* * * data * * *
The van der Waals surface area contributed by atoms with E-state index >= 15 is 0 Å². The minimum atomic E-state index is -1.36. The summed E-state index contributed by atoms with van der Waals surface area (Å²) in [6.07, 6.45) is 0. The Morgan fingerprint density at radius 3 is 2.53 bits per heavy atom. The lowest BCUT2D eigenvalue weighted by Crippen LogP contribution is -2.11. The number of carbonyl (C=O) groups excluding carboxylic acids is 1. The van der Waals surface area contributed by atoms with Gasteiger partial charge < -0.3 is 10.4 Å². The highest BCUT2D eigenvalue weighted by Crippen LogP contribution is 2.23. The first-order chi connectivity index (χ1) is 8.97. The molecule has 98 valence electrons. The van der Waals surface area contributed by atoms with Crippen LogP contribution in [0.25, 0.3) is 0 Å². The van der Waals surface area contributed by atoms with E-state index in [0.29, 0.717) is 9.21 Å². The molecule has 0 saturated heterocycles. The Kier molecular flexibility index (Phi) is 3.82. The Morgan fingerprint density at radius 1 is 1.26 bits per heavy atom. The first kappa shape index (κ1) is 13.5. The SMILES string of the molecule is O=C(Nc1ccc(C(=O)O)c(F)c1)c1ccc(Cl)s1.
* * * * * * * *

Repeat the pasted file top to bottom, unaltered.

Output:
The van der Waals surface area contributed by atoms with E-state index >= 15 is 0 Å². The minimum atomic E-state index is -1.36. The summed E-state index contributed by atoms with van der Waals surface area (Å²) in [6.07, 6.45) is 0. The Morgan fingerprint density at radius 3 is 2.53 bits per heavy atom. The lowest BCUT2D eigenvalue weighted by Crippen LogP contribution is -2.11. The number of carbonyl (C=O) groups excluding carboxylic acids is 1. The van der Waals surface area contributed by atoms with Gasteiger partial charge < -0.3 is 10.4 Å². The highest BCUT2D eigenvalue weighted by Crippen LogP contribution is 2.23. The first-order chi connectivity index (χ1) is 8.97. The molecule has 98 valence electrons. The van der Waals surface area contributed by atoms with Crippen LogP contribution in [0.25, 0.3) is 0 Å². The van der Waals surface area contributed by atoms with E-state index in [0.29, 0.717) is 9.21 Å². The molecule has 0 saturated heterocycles. The Kier molecular flexibility index (Phi) is 3.82. The Morgan fingerprint density at radius 1 is 1.26 bits per heavy atom. The first kappa shape index (κ1) is 13.5. The SMILES string of the molecule is O=C(Nc1ccc(C(=O)O)c(F)c1)c1ccc(Cl)s1.